Your letter was handed to me in the Governor's private office and both he and I saw what a help it would be to have you here when this Frenchie who is a Count Something or Other and his servants and secretaries, what he calls his suite, arrive. By George, sir, we need your advice in eating and drinking them!

He sees no great gulf between officer and enlisted man which the British service persists to set up between officers and enlisted men. Hop to it, now Frenchie, you surely can sling 'em. We need a whole lot from your 75's. We are guarding your guns, do not fear for the flanks. Just send that barrage to the Yanks at the front. And how they do send it.

Lieutenant Underhill got up and proposed his health; the toast was drunk in wine, beer, and water, and some wild dogs that had been allured from the forest by the glare fled howling when the mariners raised their lusty voices to the tune of "For he's a jolly good fellow." Nor was Rodier forgotten. Tom Smith called for the honours for him also; he was acclaimed in shouts of "Good old Frenchie!"

Blob dropped his voice to a mysterious whisper. "Squoire Nabowlin. Mus. Poiper tall me." "Who?" "Squoire Nabowlin," reiterated the boy. "Nabowlin Bounabaardie the top Frenchie. See the legs on him! red and gold and buttons and all." The Gentleman was sauntering across the grass towards the cottage, his hands behind him. The Parson brushed aside the mattress, and thrust out, snarling.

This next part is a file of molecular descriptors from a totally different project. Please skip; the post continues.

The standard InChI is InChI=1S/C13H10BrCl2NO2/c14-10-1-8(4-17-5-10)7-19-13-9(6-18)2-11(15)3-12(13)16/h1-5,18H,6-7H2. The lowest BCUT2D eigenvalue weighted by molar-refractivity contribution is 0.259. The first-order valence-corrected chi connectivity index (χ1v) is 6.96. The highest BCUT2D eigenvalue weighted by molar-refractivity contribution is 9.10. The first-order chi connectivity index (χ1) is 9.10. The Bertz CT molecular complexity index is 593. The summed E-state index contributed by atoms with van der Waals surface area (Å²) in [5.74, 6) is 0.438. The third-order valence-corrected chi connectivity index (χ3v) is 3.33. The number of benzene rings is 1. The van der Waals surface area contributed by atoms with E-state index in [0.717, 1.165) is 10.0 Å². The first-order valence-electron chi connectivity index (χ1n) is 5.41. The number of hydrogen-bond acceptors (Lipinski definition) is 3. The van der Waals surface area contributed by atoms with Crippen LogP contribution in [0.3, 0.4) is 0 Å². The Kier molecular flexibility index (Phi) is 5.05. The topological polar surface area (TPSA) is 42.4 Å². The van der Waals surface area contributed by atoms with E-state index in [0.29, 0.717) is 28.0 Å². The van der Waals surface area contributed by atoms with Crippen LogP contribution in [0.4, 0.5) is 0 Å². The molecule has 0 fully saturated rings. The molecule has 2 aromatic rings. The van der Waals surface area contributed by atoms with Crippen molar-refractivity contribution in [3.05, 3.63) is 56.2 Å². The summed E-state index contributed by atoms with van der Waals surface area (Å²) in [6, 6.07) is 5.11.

Why, he talks English as good as you and me. That's another thing about these frawgs they can all parlez-vous any language. I never yet seen a Frenchie I couldn't talk to yet." "Did you ever see anybody you couldn't talk to yet, Steve?" suggested the chief yeoman. "Here, you, how d'ya get that way? Who was it I seen th' other night out walking in the Boy de Bullone with a skirt?

"He must have had another shot of dope," mused the colonel. "I'll have to keep an eye on you, my Frenchie, else you may be ramming a stone wall when you're feeling pretty well elated." They were half way to the home of Captain Poland when Viola suddenly changed her mind. "I I don't believe I care to go to see him," she said. "Can't you go without me, Colonel Ashley?

"Oi thart oi yerd a Frenchie in the bar'l," said Blob in the slow and undulating voice of Sussex. "Oi went fur to fetch un out, when a tarrabul great oarse-fly settled on ma butt-end and stung her." "It was no horse-fly," replied the Parson. "It was my dear lady. Now, don't bother to think of any more lies, my lad, but just take that lantern from the wall, and go below.

You have the knack of it, you Britons. Sometimes I doubt whether we shall ever learn it." "Don't say 'we," cried Arthur. "You are more than half an Englishman already, and we will teach you to be one of us before we have done. You neither look nor speak nor act like a Frenchie.

"He's very ugly, le m'sieur doctaire; if he was fine to behold it would be well. And what said he of the child? That at home she could not remain? If they do away take her M'sieur Harry will weep his fine eyes out." "Oh, you little Frenchie!" exclaimed the butler with a jolly laugh, "you get things mixed.

And here it might be explained that 'Britisher' includes anything from the British Isles, 'Yankee' anything flying the Stars and Stripes, 'Frenchie' anything hailing from France, 'Dago' anything from Italy, Spain, or Portugal, and 'Dutchman' anything manned by Hollanders, Germans, Norsemen, or Finns, though Norwegians often get their own name too.